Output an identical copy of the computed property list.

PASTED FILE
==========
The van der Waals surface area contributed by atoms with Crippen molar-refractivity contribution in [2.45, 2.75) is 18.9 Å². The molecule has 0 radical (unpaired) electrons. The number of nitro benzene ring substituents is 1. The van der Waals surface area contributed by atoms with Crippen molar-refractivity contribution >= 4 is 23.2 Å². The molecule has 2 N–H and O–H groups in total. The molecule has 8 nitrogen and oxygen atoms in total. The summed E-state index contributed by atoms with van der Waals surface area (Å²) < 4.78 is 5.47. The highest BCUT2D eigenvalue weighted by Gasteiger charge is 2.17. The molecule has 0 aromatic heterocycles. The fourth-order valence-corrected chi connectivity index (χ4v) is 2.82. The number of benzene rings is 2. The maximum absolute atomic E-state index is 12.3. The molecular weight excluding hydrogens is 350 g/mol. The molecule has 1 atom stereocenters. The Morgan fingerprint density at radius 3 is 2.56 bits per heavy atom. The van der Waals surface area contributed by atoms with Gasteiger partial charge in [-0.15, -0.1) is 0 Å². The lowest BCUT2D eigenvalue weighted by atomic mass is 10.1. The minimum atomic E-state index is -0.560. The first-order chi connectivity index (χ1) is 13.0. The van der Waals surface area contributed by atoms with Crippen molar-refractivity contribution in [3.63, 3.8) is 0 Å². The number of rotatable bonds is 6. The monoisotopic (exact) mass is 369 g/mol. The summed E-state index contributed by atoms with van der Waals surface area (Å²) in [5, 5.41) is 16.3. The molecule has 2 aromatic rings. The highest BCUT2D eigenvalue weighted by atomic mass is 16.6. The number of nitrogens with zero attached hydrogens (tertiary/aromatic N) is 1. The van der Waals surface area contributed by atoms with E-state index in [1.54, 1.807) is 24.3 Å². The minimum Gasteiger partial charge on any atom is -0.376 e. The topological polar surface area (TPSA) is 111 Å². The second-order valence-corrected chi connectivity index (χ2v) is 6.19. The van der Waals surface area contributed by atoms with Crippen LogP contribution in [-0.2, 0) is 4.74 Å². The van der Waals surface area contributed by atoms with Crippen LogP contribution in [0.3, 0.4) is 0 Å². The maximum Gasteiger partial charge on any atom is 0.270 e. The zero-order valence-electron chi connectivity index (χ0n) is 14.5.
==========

The van der Waals surface area contributed by atoms with Crippen molar-refractivity contribution in [2.45, 2.75) is 18.9 Å². The molecule has 0 radical (unpaired) electrons. The number of nitro benzene ring substituents is 1. The van der Waals surface area contributed by atoms with Crippen molar-refractivity contribution >= 4 is 23.2 Å². The molecule has 2 N–H and O–H groups in total. The molecule has 8 nitrogen and oxygen atoms in total. The summed E-state index contributed by atoms with van der Waals surface area (Å²) < 4.78 is 5.47. The highest BCUT2D eigenvalue weighted by Gasteiger charge is 2.17. The molecule has 0 aromatic heterocycles. The fourth-order valence-corrected chi connectivity index (χ4v) is 2.82. The number of benzene rings is 2. The maximum absolute atomic E-state index is 12.3. The molecular weight excluding hydrogens is 350 g/mol. The molecule has 1 atom stereocenters. The Morgan fingerprint density at radius 3 is 2.56 bits per heavy atom. The van der Waals surface area contributed by atoms with Gasteiger partial charge in [-0.15, -0.1) is 0 Å². The lowest BCUT2D eigenvalue weighted by atomic mass is 10.1. The minimum atomic E-state index is -0.560. The first-order chi connectivity index (χ1) is 13.0. The van der Waals surface area contributed by atoms with Crippen molar-refractivity contribution in [3.63, 3.8) is 0 Å². The number of rotatable bonds is 6. The monoisotopic (exact) mass is 369 g/mol. The summed E-state index contributed by atoms with van der Waals surface area (Å²) in [5, 5.41) is 16.3. The molecule has 2 aromatic rings. The highest BCUT2D eigenvalue weighted by atomic mass is 16.6. The number of nitrogens with zero attached hydrogens (tertiary/aromatic N) is 1. The van der Waals surface area contributed by atoms with E-state index in [1.54, 1.807) is 24.3 Å². The minimum Gasteiger partial charge on any atom is -0.376 e. The topological polar surface area (TPSA) is 111 Å². The second-order valence-corrected chi connectivity index (χ2v) is 6.19. The van der Waals surface area contributed by atoms with Crippen LogP contribution in [-0.2, 0) is 4.74 Å². The van der Waals surface area contributed by atoms with Crippen LogP contribution in [0.3, 0.4) is 0 Å². The maximum Gasteiger partial charge on any atom is 0.270 e. The zero-order valence-electron chi connectivity index (χ0n) is 14.5.